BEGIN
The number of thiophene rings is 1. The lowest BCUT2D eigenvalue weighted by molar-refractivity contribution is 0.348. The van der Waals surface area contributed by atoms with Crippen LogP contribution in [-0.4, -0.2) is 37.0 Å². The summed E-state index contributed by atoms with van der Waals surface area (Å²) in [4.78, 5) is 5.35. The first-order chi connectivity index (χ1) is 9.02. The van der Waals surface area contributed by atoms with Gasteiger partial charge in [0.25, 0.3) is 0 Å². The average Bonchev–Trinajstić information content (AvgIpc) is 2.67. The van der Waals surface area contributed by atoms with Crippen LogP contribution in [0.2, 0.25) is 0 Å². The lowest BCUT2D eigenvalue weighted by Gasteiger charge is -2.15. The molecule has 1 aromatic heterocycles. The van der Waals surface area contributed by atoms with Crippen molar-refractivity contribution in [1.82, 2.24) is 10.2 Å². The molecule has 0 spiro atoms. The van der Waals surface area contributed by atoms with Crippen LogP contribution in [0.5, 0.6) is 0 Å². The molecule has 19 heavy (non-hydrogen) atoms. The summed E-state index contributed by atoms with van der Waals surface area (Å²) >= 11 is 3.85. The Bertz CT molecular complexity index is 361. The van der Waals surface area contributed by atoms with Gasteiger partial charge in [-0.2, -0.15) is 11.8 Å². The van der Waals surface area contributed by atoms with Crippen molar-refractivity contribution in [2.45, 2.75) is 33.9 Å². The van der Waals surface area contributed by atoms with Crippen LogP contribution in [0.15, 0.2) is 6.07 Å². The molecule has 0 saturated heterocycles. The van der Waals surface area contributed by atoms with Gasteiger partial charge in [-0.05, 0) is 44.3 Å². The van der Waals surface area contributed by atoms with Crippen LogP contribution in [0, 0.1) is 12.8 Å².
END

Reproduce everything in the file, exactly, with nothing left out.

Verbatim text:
The number of thiophene rings is 1. The lowest BCUT2D eigenvalue weighted by molar-refractivity contribution is 0.348. The van der Waals surface area contributed by atoms with Crippen LogP contribution in [-0.4, -0.2) is 37.0 Å². The summed E-state index contributed by atoms with van der Waals surface area (Å²) in [4.78, 5) is 5.35. The first-order chi connectivity index (χ1) is 9.02. The van der Waals surface area contributed by atoms with Gasteiger partial charge in [0.25, 0.3) is 0 Å². The average Bonchev–Trinajstić information content (AvgIpc) is 2.67. The van der Waals surface area contributed by atoms with Crippen LogP contribution in [0.2, 0.25) is 0 Å². The lowest BCUT2D eigenvalue weighted by Gasteiger charge is -2.15. The molecule has 1 aromatic heterocycles. The van der Waals surface area contributed by atoms with Crippen molar-refractivity contribution in [1.82, 2.24) is 10.2 Å². The molecule has 0 spiro atoms. The van der Waals surface area contributed by atoms with Crippen LogP contribution in [0.5, 0.6) is 0 Å². The molecule has 19 heavy (non-hydrogen) atoms. The summed E-state index contributed by atoms with van der Waals surface area (Å²) >= 11 is 3.85. The Bertz CT molecular complexity index is 361. The van der Waals surface area contributed by atoms with Gasteiger partial charge in [-0.2, -0.15) is 11.8 Å². The van der Waals surface area contributed by atoms with Crippen molar-refractivity contribution in [2.45, 2.75) is 33.9 Å². The van der Waals surface area contributed by atoms with Crippen LogP contribution in [0.15, 0.2) is 6.07 Å². The molecule has 0 saturated heterocycles. The van der Waals surface area contributed by atoms with Gasteiger partial charge in [-0.05, 0) is 44.3 Å². The van der Waals surface area contributed by atoms with Crippen LogP contribution in [0, 0.1) is 12.8 Å².